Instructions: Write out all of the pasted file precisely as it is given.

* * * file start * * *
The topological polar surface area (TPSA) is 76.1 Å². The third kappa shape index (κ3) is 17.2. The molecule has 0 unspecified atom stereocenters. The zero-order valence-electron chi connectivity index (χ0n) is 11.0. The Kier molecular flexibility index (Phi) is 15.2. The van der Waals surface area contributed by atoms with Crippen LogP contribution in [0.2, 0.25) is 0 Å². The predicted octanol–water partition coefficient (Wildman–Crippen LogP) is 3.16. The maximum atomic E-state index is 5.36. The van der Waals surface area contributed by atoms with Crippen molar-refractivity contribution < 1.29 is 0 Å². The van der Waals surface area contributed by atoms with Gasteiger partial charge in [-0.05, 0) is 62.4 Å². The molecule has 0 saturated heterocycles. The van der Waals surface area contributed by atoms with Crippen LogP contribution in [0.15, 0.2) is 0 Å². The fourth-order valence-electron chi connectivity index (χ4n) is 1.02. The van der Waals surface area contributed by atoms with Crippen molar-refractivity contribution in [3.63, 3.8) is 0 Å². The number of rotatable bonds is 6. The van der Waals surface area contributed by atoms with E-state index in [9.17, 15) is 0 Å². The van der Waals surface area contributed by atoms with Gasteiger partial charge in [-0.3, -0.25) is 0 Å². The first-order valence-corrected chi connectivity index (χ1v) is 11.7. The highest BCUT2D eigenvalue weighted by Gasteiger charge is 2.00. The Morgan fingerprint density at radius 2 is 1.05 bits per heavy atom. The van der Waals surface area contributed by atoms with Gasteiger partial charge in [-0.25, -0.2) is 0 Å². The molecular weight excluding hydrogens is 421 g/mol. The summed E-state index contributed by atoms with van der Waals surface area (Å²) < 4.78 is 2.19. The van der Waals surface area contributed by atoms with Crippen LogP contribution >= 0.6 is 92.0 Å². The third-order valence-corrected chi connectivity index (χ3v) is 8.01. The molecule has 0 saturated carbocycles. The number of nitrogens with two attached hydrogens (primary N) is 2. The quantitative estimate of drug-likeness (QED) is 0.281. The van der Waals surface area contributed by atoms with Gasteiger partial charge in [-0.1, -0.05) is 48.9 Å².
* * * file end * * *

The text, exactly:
The topological polar surface area (TPSA) is 76.1 Å². The third kappa shape index (κ3) is 17.2. The molecule has 0 unspecified atom stereocenters. The zero-order valence-electron chi connectivity index (χ0n) is 11.0. The Kier molecular flexibility index (Phi) is 15.2. The van der Waals surface area contributed by atoms with Crippen LogP contribution in [0.2, 0.25) is 0 Å². The predicted octanol–water partition coefficient (Wildman–Crippen LogP) is 3.16. The maximum atomic E-state index is 5.36. The van der Waals surface area contributed by atoms with Crippen molar-refractivity contribution < 1.29 is 0 Å². The van der Waals surface area contributed by atoms with Gasteiger partial charge in [-0.05, 0) is 62.4 Å². The molecule has 0 saturated heterocycles. The van der Waals surface area contributed by atoms with Crippen LogP contribution in [0.15, 0.2) is 0 Å². The fourth-order valence-electron chi connectivity index (χ4n) is 1.02. The van der Waals surface area contributed by atoms with Crippen molar-refractivity contribution in [3.63, 3.8) is 0 Å². The number of rotatable bonds is 6. The van der Waals surface area contributed by atoms with E-state index in [9.17, 15) is 0 Å². The van der Waals surface area contributed by atoms with Gasteiger partial charge in [-0.3, -0.25) is 0 Å². The first-order valence-corrected chi connectivity index (χ1v) is 11.7. The highest BCUT2D eigenvalue weighted by Gasteiger charge is 2.00. The Morgan fingerprint density at radius 2 is 1.05 bits per heavy atom. The van der Waals surface area contributed by atoms with Gasteiger partial charge in [-0.25, -0.2) is 0 Å². The molecular weight excluding hydrogens is 421 g/mol. The summed E-state index contributed by atoms with van der Waals surface area (Å²) < 4.78 is 2.19. The van der Waals surface area contributed by atoms with Crippen LogP contribution >= 0.6 is 92.0 Å². The third-order valence-corrected chi connectivity index (χ3v) is 8.01. The molecule has 0 saturated carbocycles. The number of nitrogens with two attached hydrogens (primary N) is 2. The quantitative estimate of drug-likeness (QED) is 0.281. The van der Waals surface area contributed by atoms with Gasteiger partial charge in [-0.1, -0.05) is 48.9 Å².